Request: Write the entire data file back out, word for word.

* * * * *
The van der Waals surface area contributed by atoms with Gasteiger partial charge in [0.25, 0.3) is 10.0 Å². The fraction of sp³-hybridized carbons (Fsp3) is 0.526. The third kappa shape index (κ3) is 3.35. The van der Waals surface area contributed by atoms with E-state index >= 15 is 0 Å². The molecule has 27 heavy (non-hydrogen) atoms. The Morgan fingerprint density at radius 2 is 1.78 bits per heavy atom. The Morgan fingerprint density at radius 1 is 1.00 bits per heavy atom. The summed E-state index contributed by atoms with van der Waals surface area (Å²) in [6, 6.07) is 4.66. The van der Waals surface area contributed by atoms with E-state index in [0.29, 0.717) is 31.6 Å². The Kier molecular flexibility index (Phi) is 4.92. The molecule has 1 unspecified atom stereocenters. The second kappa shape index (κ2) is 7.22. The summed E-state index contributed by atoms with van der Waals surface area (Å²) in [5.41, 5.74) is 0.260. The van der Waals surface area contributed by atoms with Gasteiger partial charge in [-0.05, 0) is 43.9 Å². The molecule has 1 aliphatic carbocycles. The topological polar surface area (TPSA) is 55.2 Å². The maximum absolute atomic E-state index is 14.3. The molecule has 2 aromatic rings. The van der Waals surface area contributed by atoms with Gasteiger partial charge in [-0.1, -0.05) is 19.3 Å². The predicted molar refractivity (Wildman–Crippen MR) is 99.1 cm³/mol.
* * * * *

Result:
The van der Waals surface area contributed by atoms with Gasteiger partial charge in [0.25, 0.3) is 10.0 Å². The fraction of sp³-hybridized carbons (Fsp3) is 0.526. The third kappa shape index (κ3) is 3.35. The van der Waals surface area contributed by atoms with E-state index >= 15 is 0 Å². The molecule has 27 heavy (non-hydrogen) atoms. The Morgan fingerprint density at radius 2 is 1.78 bits per heavy atom. The Morgan fingerprint density at radius 1 is 1.00 bits per heavy atom. The summed E-state index contributed by atoms with van der Waals surface area (Å²) in [6, 6.07) is 4.66. The van der Waals surface area contributed by atoms with E-state index in [0.29, 0.717) is 31.6 Å². The Kier molecular flexibility index (Phi) is 4.92. The molecule has 1 unspecified atom stereocenters. The second kappa shape index (κ2) is 7.22. The summed E-state index contributed by atoms with van der Waals surface area (Å²) in [5.41, 5.74) is 0.260. The van der Waals surface area contributed by atoms with Gasteiger partial charge in [-0.05, 0) is 43.9 Å². The molecule has 1 aliphatic carbocycles. The topological polar surface area (TPSA) is 55.2 Å². The maximum absolute atomic E-state index is 14.3. The molecule has 2 aromatic rings. The van der Waals surface area contributed by atoms with Gasteiger partial charge in [-0.1, -0.05) is 19.3 Å². The predicted molar refractivity (Wildman–Crippen MR) is 99.1 cm³/mol.